On August 6, 2020, the City Impact Lab welcomed Hilary Norton, California Transportation Commissioner and Executive Director of FASTLinkDTLA.
Hilary emphasized that the most important thing you can do to improve people’s lives is to build better cities, and, at the age of 10, she decided she wanted to do just that. She spent time in neighborhoods learning from people of diverse backgrounds and seeing how the networks we build impact the health of communities.
A passionate commitment to a more equitable Los Angeles for all
Her career path led her through opportunities to work with elected officials who were attempting to reconnect disconnected communities. She was just about to move to Washington, DC to work for HUD when the civil unrest of 1992 began in Los Angeles. She knew she had the rest of her life to work on housing issues and wanted to stay in Los Angeles to be a part of the recovery.
Hilary envisions a city with housing near transit and a market where inheritance isn’t the primary way to make a down payment and become a homeowner. She seeks to leverage her network and position as a Transportation Commissioner to move toward a more equitable city.
3 insights on making change in your community
A big takeaway from our City Impact Lab breakfast with Hilary is that effective community engagement and activation is as much (or more) about learning as it is about doing. She offered these three valuable insights:
Insight #1: Get out of your comfort zone to broaden your perspective.
Use your free time to learn about other people and to volunteer. Be in communities that aren’t yours, and help end the isolation that exists for yourself and others.
Insight #2: The only difference between people is time.
The arc of one’s career is long. Think about what you love and dedicate yourself to that. Some of the most interesting work is being done by people in their 70s and 80s. Seek out and talk to them; take a walk with someone with lots of experience to learn from them.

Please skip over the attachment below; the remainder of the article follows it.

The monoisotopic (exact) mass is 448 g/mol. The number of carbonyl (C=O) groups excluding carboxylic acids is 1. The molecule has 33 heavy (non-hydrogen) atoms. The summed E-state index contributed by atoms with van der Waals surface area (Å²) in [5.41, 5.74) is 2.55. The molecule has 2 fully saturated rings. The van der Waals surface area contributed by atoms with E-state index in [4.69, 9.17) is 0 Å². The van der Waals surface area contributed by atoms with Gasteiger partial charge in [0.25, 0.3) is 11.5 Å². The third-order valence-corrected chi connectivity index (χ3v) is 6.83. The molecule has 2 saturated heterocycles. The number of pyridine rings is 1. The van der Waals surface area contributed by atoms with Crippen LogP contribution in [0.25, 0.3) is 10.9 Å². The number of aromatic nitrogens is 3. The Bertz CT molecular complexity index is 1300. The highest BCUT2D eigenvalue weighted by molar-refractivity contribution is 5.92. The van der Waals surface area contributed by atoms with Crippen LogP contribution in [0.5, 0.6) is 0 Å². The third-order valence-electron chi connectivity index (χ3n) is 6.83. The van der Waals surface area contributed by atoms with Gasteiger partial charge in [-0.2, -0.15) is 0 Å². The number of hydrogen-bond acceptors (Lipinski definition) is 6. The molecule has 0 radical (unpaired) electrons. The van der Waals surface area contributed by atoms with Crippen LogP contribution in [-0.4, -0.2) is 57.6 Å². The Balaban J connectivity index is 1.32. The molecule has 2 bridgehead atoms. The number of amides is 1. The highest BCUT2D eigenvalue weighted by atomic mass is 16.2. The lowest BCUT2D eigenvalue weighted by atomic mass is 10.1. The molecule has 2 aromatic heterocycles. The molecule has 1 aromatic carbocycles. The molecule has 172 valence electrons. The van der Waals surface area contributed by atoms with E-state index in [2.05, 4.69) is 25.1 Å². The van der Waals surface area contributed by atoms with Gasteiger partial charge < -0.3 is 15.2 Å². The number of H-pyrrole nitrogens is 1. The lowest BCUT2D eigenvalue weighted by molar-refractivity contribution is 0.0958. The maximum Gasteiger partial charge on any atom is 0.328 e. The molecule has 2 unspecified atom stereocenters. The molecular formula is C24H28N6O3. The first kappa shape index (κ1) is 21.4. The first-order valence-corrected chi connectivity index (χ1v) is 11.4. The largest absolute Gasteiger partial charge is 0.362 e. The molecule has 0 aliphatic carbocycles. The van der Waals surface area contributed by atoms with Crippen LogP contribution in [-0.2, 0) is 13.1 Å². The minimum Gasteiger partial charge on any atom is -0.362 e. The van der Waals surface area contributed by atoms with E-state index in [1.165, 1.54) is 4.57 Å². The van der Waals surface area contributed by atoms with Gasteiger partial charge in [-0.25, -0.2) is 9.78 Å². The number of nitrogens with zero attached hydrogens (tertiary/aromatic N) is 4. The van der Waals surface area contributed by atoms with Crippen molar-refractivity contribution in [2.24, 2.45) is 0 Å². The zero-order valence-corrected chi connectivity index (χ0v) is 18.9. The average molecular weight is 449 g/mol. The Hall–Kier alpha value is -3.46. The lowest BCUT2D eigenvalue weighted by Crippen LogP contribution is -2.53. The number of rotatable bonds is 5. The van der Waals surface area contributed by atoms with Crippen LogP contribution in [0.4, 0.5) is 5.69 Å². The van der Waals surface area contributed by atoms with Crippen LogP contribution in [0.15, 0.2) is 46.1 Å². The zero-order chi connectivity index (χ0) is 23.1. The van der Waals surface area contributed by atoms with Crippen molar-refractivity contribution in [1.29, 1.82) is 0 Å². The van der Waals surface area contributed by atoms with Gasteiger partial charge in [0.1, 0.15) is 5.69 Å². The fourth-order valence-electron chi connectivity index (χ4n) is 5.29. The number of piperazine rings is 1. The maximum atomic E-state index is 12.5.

Insight #3: Accept that life happens.
As business school teaches you: “Talk to the people who have been through a bankruptcy.” Life happens, and you will cherish that time you have been on the ground. Don’t let temporary setbacks get in the way of your fire in the belly to help other people. People’s memories are short, but your character is forever.
Hilary ended her comments with a call to action that attendees take time to be healthy, take time to do the things they care about, and take time to build relationships. She challenged those in attendance to bring people together for the greater good, to give voice to the voiceless, and keep the conversations going. The people who are going to live in a place in the future don’t often get to speak up on it. If we don’t build affordable housing for younger people as our population is aging, we won’t enjoy prosperity in the future. “It’s time to help others see that these cycles of good will indirectly benefit their own interests.”
Watch Hilary’s remarks:
The attendees asked questions of Hilary, and broke into groups of 3 or 4 to discuss the question: What would you do if you had more time—just one more hour a day—that you could devote to making an impact? The groups all had different answers, but themes emerged related to spending time to get to know other people, focusing on learning more, and taking the time to work on passion projects.
Thanks to all who joined us! We hope you’ll join us online Thursday, September 3 at 8:30 AM (PT) for the next City Impact Lab virtual breakfast. Our guest will be Capri Maddox, Executive Director of the newly established Los Angeles City Department of Civil and Human Rights (CHRD). Mayor Eric Garcetti appointed Ms. Maddox to the position in February 2020 to address systemic racism and bias in the areas of commerce, education, employment, and housing. As the Black Lives Matter movement and the COVID-19 pandemic push these issues to the forefront of everyone’s consciousness, September’s City Impact Lab promises timely insights for leaders and citizens.